This article was originally printed in Solicitors Journal in May 2004.
“Rarely can there have been a case which has prompted the two highest courts in the land to send out a clear signal to Parliament to urgently reform the law. In the recent decision in Waters and others v Welsh Development Agency  UKHL 19 the House of Lords was faced with deciding one of the most intractable problems of compulsory purchase law, the so-called “Pointe Gourde principle”.
One of the many problems with compulsory purchase law is that it is a complex, fragmented and obscure body of law. Even worse, as Lord Nicholls observed, some of the modern statutory provisions defy ready comprehension.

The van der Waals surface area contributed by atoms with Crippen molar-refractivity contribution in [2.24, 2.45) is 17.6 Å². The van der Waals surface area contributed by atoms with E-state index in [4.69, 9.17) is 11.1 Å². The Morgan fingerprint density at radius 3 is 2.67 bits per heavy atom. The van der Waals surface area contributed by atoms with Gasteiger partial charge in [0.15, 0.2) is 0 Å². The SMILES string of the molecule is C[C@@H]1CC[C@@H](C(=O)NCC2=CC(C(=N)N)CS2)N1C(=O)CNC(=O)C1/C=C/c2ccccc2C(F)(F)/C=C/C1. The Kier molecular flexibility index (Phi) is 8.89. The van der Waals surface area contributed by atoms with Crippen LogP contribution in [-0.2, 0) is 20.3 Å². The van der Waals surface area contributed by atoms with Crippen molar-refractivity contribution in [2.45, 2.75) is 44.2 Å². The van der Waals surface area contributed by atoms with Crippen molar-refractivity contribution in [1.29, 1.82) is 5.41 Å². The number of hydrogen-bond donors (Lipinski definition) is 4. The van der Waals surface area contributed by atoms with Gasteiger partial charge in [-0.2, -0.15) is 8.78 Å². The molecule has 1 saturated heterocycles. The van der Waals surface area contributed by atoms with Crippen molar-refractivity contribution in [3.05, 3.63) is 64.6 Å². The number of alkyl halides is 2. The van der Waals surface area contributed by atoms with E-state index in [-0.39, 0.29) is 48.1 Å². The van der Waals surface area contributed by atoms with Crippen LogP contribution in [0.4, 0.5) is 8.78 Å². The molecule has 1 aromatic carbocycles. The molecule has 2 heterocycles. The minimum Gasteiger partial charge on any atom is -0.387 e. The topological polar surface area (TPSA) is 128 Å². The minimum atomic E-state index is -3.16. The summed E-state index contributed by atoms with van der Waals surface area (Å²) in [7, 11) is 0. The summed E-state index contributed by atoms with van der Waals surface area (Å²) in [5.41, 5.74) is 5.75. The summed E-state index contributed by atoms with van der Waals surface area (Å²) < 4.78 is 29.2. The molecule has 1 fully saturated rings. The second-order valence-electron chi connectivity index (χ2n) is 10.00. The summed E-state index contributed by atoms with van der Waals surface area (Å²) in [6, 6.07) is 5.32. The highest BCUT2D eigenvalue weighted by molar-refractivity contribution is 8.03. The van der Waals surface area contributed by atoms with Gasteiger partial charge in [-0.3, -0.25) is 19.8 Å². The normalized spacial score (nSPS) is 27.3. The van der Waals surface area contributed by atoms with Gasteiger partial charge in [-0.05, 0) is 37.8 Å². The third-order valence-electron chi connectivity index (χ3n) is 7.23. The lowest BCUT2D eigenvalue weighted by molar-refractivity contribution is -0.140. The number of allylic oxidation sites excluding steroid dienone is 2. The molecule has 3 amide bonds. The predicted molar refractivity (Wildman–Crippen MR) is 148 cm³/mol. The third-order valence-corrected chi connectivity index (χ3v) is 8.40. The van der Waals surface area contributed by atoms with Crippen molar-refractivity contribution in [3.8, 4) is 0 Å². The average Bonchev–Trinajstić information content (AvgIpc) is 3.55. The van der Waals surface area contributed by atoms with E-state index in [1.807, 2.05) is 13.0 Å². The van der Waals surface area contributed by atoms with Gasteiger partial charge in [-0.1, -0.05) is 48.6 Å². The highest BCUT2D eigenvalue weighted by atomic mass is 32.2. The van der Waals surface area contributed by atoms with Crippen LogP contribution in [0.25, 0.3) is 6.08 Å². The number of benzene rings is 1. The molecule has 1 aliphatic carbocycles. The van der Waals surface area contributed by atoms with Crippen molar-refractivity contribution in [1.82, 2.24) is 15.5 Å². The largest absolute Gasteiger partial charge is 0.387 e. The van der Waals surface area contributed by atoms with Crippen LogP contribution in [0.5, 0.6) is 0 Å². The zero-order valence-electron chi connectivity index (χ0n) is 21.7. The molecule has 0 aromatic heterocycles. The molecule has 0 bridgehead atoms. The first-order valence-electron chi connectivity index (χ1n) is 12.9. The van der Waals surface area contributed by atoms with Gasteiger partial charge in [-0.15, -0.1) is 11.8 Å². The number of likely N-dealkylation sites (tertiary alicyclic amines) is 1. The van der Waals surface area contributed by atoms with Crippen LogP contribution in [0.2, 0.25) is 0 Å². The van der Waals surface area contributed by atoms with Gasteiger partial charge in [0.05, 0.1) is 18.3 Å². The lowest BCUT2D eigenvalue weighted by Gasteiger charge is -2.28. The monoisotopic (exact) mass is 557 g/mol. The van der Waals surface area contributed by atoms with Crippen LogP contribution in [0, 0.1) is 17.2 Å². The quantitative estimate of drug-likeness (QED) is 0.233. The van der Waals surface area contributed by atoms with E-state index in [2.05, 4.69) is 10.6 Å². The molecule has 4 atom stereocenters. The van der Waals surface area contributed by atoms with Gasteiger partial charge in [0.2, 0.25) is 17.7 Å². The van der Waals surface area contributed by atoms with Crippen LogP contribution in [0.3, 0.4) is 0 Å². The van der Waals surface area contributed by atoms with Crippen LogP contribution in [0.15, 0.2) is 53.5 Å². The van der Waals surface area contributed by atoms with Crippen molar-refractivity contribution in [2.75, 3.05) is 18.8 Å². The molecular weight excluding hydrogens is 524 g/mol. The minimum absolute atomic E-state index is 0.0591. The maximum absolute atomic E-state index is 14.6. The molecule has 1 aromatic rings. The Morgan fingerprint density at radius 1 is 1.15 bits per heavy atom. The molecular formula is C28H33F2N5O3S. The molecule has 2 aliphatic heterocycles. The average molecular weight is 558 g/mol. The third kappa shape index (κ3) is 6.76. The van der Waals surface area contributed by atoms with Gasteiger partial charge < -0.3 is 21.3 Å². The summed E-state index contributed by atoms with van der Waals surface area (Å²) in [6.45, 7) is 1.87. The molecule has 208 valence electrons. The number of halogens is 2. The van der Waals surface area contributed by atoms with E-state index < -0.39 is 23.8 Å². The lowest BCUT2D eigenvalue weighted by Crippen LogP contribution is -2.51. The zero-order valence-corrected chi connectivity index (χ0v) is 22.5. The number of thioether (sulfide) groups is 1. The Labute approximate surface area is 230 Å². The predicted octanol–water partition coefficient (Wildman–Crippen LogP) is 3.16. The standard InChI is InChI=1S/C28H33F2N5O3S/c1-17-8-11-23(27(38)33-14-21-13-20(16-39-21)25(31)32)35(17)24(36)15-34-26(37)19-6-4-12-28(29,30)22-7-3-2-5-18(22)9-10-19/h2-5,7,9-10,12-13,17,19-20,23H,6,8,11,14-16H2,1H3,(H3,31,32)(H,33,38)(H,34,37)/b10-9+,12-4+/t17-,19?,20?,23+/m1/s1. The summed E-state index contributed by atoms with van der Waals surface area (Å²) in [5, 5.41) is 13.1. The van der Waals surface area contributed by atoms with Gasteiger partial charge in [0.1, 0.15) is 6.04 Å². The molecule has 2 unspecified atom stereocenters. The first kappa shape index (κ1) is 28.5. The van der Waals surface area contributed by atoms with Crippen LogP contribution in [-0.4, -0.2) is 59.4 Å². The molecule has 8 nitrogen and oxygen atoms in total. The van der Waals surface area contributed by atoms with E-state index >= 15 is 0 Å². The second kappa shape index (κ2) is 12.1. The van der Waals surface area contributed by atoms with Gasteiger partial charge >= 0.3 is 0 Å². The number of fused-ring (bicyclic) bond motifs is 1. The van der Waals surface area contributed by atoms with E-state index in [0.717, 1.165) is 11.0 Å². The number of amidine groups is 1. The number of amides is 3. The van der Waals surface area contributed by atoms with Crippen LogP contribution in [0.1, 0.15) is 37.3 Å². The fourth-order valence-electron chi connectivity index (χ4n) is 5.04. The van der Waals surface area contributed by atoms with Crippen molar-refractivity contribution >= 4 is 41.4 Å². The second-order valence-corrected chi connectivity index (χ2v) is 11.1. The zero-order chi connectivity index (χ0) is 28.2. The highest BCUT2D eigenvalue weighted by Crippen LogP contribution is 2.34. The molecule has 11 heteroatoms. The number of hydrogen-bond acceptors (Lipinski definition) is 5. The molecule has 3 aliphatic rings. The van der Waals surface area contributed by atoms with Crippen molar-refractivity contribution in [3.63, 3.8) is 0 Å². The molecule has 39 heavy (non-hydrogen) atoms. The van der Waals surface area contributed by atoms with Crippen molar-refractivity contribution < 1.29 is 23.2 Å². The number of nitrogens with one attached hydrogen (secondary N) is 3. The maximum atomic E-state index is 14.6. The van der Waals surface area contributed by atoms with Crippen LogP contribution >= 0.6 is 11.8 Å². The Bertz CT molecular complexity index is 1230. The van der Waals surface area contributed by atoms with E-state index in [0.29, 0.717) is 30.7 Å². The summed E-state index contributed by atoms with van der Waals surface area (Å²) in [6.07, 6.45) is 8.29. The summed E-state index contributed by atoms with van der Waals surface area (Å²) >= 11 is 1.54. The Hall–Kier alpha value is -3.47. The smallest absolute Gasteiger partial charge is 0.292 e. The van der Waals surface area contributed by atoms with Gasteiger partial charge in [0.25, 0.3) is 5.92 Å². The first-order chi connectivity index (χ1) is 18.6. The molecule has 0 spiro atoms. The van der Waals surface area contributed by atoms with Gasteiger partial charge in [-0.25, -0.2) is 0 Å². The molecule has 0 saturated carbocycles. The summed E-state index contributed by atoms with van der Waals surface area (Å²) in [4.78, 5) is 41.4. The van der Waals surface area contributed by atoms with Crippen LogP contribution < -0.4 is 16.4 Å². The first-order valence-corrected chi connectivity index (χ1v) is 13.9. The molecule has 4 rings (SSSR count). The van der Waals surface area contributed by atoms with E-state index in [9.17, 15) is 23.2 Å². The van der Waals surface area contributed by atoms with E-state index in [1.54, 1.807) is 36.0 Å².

Yet compulsory purchase has long been recognised as an essential tool in a modern democratic society. Without it how would have such important items of infrastructure such as railways or motorways have been built? Hand in hand with the power to compulsorily acquire an owner’s land is the obligation to pay full and fair compensation…”